This is by far the biggest problem I face working in small clubs.
Title: Re: Guitar Players Levels
Post by: David Parker on December 17, 2011, 05:30:55 pm
This I do not agree with. Many bands can control themselves. You need to set up a good mix in the PA but after that it should be up to the band to make it work. You wont know that the rhythm guitarist is going to pull off some amazing solo in the 4th song while the lead guitarist drinks his beer, the band does and the rhythm guitarist should know to turn up his level. That is what I am talking about not having very little PA. The rant about drummers is too true, they are generally the most noisy(I used noise on purpose).

It's my job as sound man to be vigilant about what is going on with the band, and if a guitarist takes off on a solo, it is my job to make sure everyone in the audience hears it. Guitar leads should be the same level as lead vocals. It certainly helps if the guitarist turns up for the lead, but as with one of my bands, quite often he forgets.
Title: Re: Guitar Players Levels
Post by: Bob Leonard on December 17, 2011, 08:28:44 pm
Hey Ned. How am I doing so far. Sure wish I knew something about guitar and amps.
Title: Re: Guitar Players Levels
Post by: Tim McCulloch on December 18, 2011, 01:57:38 pm
Great tone is in the hands, the gear needs to accomodate the player's ability and help, not hurt the process of making the song.

Brilliant and absolutely true.
Title: Re: Guitar Players Levels
Post by: David Parker on December 18, 2011, 02:15:37 pm
Brilliant and absolutely true.

I remember when Crosby, Stills, And Nash were in their heyday. Steven stills had some incredible guitar tones. Wondered what he used to get them. Then I heard him do the same thing on an acoustic guitar. It was all in his hands, not the equipment.
Title: Re: Guitar Players Levels
Post by: Tim McCulloch on December 18, 2011, 02:21:38 pm
I remember when Crosby, Stills, And Nash were in their heyday. Steven stills had some incredible guitar tones. Wondered what he used to get them. Then I heard him do the same thing on an acoustic guitar. It was all in his hands, not the equipment.
This is also why the same drum kit sounds different when played by different drummers... same kit, mics, tuning, even sticks... yet it will be very different.  My old, addled brain remembers this being part of "playing technique", but I could be wrong, like that Bob Leonard guy. ;)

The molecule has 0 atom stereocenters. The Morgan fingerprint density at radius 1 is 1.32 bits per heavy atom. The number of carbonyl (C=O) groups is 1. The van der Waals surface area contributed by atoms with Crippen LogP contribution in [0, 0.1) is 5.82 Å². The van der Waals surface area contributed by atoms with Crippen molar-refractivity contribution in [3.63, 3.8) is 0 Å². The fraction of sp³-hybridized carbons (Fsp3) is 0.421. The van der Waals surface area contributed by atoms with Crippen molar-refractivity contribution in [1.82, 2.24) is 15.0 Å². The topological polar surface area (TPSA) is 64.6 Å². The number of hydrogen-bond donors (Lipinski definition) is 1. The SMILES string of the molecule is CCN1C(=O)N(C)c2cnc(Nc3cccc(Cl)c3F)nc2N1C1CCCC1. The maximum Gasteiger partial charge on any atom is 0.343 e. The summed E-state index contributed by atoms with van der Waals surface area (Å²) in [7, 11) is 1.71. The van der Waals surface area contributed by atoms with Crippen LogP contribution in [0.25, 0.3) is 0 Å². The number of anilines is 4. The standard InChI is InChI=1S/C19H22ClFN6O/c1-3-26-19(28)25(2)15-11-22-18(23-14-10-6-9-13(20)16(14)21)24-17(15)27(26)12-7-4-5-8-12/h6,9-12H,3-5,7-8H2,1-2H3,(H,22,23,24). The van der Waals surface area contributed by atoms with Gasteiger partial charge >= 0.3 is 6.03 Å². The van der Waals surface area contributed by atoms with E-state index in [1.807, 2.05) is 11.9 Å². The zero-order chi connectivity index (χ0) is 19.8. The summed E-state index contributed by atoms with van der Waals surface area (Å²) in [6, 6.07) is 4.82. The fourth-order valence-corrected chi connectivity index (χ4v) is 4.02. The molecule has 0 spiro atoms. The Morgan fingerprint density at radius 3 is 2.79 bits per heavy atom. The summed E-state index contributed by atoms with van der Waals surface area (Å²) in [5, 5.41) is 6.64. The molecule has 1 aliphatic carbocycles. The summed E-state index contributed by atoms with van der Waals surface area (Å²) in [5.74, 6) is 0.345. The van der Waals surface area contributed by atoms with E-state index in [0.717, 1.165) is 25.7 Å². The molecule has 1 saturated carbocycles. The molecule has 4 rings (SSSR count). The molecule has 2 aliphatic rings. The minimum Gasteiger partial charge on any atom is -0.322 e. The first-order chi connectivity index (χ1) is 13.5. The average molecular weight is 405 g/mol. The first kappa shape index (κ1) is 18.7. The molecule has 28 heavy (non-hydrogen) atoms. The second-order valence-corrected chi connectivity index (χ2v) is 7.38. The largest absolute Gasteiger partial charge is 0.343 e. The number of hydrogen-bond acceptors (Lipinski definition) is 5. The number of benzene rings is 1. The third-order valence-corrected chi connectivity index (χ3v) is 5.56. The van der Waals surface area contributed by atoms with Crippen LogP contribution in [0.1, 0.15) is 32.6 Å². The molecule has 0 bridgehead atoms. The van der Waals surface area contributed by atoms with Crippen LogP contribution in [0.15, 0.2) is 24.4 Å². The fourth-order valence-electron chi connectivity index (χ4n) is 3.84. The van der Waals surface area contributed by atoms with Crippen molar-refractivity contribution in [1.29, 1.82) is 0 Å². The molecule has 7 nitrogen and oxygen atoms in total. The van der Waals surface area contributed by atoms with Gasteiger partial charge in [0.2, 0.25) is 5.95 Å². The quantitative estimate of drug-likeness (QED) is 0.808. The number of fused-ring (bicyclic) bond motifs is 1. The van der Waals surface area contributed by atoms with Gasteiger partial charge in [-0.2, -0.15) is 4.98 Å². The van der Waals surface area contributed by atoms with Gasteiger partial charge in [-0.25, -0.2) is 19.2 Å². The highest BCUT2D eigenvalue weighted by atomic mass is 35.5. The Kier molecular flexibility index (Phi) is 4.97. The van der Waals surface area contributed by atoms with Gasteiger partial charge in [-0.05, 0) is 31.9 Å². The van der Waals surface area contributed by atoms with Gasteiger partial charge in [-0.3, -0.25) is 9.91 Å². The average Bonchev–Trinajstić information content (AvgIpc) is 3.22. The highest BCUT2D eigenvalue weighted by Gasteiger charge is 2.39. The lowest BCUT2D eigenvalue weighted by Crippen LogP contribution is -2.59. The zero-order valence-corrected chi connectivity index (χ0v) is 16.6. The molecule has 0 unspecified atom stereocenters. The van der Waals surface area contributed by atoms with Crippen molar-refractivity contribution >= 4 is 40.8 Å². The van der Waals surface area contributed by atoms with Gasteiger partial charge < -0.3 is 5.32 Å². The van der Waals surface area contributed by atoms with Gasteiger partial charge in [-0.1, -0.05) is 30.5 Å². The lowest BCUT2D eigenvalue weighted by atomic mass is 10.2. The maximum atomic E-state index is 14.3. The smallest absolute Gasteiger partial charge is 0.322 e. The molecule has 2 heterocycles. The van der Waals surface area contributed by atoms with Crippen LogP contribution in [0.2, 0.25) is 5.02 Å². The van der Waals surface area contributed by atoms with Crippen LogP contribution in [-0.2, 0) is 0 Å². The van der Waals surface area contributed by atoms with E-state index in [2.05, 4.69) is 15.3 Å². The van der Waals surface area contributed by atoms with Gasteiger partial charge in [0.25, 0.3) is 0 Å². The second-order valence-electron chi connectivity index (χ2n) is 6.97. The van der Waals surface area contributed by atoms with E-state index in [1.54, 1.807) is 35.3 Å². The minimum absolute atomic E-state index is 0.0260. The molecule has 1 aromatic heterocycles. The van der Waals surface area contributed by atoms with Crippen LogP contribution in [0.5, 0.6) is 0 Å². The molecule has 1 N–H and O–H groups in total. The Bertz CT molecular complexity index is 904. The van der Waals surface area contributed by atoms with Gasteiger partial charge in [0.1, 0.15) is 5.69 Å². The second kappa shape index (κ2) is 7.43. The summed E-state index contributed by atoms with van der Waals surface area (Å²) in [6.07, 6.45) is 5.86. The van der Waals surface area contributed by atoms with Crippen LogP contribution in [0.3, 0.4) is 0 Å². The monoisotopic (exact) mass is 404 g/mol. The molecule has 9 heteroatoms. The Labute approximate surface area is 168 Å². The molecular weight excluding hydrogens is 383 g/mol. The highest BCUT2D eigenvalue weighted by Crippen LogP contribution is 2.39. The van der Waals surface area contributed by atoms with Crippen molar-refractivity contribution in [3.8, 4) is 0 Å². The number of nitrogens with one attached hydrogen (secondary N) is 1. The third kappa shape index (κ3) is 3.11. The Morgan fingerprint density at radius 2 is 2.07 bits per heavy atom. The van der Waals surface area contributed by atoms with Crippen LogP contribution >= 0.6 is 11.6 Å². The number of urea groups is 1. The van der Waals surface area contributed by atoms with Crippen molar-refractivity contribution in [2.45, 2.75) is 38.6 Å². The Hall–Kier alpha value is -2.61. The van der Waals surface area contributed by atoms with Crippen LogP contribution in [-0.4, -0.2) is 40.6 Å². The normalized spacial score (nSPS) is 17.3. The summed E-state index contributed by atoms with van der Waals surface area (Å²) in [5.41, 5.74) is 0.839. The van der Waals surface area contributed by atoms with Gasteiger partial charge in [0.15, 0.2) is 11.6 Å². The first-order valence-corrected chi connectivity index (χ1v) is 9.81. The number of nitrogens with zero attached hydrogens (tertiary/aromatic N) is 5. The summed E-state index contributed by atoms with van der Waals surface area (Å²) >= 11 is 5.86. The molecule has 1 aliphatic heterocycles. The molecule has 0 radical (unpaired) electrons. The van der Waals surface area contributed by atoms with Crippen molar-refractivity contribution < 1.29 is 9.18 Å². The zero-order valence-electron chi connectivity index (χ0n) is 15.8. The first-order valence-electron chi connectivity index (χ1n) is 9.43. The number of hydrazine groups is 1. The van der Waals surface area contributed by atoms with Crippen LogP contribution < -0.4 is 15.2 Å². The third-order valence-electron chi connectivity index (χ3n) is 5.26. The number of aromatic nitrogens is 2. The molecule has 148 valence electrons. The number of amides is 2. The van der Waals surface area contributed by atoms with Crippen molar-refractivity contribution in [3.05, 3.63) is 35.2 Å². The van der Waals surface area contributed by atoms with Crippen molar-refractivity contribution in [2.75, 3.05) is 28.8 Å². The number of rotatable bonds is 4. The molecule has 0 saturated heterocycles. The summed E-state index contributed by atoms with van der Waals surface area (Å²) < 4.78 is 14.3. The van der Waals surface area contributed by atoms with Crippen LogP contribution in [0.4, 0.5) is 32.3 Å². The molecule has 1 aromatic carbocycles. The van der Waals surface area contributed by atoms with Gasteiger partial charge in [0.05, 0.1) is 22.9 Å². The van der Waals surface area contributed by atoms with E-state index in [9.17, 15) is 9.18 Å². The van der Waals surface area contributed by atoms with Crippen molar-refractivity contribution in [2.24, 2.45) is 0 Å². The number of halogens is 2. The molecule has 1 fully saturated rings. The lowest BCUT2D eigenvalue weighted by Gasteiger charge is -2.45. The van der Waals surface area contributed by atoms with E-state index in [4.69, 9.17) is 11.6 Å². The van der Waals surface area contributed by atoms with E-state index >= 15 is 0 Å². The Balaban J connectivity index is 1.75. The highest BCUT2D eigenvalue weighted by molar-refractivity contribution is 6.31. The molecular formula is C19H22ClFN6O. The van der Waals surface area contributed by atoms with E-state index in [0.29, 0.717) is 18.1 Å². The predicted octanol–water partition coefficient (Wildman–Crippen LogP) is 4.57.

Title: Re: Guitar Players Levels
Post by: Lee Douglas on December 18, 2011, 03:18:36 pm
If the club manager tells me the level is too loud, and I turn everything else down but the guitars are still loud coming off the stage, then I can't make the band sound good.

This was my night last night with a local celeb band.  Knew it was going to happen no matter what I said during set up.  One of the guitarists thought it would help if he pointed his amp toward the back wall.  Unfortuantely it was a wall of glass.  Knowing what was going to happen, I kept a word document open on my computer in a large font that simply said "The only thing I have any control over is the vocals".  And as expected the owner came charging up three songs in.  I clicked up my little sign and gave him an appolegetic shrug and a look of frustration.  He smiled, patted me on the shoulder and left me to it. 
Title: Re: Guitar Players Levels
Post by: David Parker on December 18, 2011, 05:17:47 pm
This is also why the same drum kit sounds different when played by different drummers... same kit, mics, tuning, even sticks... yet it will be very different.  My old, addled brain remembers this being part of "playing technique", but I could be wrong, like that Bob Leonard guy. ;)

I've done many gigs where the drums were shared. Like you said, nothing changed except the drummer, but it didn't sound like the same kit.
Title: Re: Guitar Players Levels
Post by: Ned Ward on December 18, 2011, 06:33:17 pm
Hey Ned. How am I doing so far. Sure wish I knew something about guitar and amps.
I'd guess you're doing fairly well Bob - and I'm still learning from you, Steve, and everyone else here as well, so I wish you knew a little something about guitar and amps...  ;)


Here's there most recent version of the pedalboard.


Green true bypass loop is now set up with:
Loop A: Keeley boost into AD9 delay - this would be my solo level for clean, dirt or crunch.
Loop B: Ibanez chorus - old and kind of noisy, but analog and warm.